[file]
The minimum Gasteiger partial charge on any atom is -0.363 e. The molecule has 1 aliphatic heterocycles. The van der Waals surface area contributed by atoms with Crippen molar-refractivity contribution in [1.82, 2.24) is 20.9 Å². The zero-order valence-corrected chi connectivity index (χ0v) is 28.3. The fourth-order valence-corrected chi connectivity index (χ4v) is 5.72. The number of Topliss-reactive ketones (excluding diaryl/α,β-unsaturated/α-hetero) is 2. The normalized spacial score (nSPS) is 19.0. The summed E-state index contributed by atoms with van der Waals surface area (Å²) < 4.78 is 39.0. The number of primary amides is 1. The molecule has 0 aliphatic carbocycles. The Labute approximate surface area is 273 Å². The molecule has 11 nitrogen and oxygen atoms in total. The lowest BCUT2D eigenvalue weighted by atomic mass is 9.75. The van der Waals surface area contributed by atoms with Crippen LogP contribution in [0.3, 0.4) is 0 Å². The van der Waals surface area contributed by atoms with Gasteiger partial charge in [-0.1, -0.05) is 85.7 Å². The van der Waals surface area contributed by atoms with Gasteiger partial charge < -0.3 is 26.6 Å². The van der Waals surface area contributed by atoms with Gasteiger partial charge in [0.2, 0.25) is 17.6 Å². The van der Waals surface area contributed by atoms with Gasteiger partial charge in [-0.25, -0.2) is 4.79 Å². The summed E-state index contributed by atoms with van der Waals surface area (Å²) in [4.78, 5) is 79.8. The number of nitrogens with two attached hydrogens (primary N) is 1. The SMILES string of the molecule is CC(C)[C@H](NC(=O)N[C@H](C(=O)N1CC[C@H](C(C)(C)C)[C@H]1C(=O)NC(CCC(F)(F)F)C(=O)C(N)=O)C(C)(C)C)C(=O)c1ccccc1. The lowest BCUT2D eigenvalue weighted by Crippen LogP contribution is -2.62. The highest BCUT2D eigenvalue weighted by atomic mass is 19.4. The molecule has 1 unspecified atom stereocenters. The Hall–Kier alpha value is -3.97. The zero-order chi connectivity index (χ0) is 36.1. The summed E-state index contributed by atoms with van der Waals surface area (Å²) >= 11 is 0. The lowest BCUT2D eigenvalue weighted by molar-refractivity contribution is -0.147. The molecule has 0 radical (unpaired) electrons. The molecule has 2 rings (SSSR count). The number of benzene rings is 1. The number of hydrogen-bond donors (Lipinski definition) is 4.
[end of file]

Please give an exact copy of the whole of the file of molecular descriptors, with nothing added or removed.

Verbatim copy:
The minimum Gasteiger partial charge on any atom is -0.363 e. The molecule has 1 aliphatic heterocycles. The van der Waals surface area contributed by atoms with Crippen molar-refractivity contribution in [1.82, 2.24) is 20.9 Å². The zero-order valence-corrected chi connectivity index (χ0v) is 28.3. The fourth-order valence-corrected chi connectivity index (χ4v) is 5.72. The number of Topliss-reactive ketones (excluding diaryl/α,β-unsaturated/α-hetero) is 2. The normalized spacial score (nSPS) is 19.0. The summed E-state index contributed by atoms with van der Waals surface area (Å²) < 4.78 is 39.0. The number of primary amides is 1. The molecule has 0 aliphatic carbocycles. The Labute approximate surface area is 273 Å². The molecule has 11 nitrogen and oxygen atoms in total. The lowest BCUT2D eigenvalue weighted by atomic mass is 9.75. The van der Waals surface area contributed by atoms with Crippen LogP contribution in [0.3, 0.4) is 0 Å². The van der Waals surface area contributed by atoms with Gasteiger partial charge in [-0.1, -0.05) is 85.7 Å². The van der Waals surface area contributed by atoms with Gasteiger partial charge < -0.3 is 26.6 Å². The van der Waals surface area contributed by atoms with Gasteiger partial charge in [0.2, 0.25) is 17.6 Å². The van der Waals surface area contributed by atoms with Gasteiger partial charge in [-0.25, -0.2) is 4.79 Å². The summed E-state index contributed by atoms with van der Waals surface area (Å²) in [4.78, 5) is 79.8. The number of nitrogens with two attached hydrogens (primary N) is 1. The SMILES string of the molecule is CC(C)[C@H](NC(=O)N[C@H](C(=O)N1CC[C@H](C(C)(C)C)[C@H]1C(=O)NC(CCC(F)(F)F)C(=O)C(N)=O)C(C)(C)C)C(=O)c1ccccc1. The lowest BCUT2D eigenvalue weighted by Crippen LogP contribution is -2.62. The highest BCUT2D eigenvalue weighted by atomic mass is 19.4. The molecule has 1 unspecified atom stereocenters. The Hall–Kier alpha value is -3.97. The zero-order chi connectivity index (χ0) is 36.1. The summed E-state index contributed by atoms with van der Waals surface area (Å²) >= 11 is 0. The lowest BCUT2D eigenvalue weighted by molar-refractivity contribution is -0.147. The molecule has 0 radical (unpaired) electrons. The molecule has 2 rings (SSSR count). The number of benzene rings is 1. The number of hydrogen-bond donors (Lipinski definition) is 4.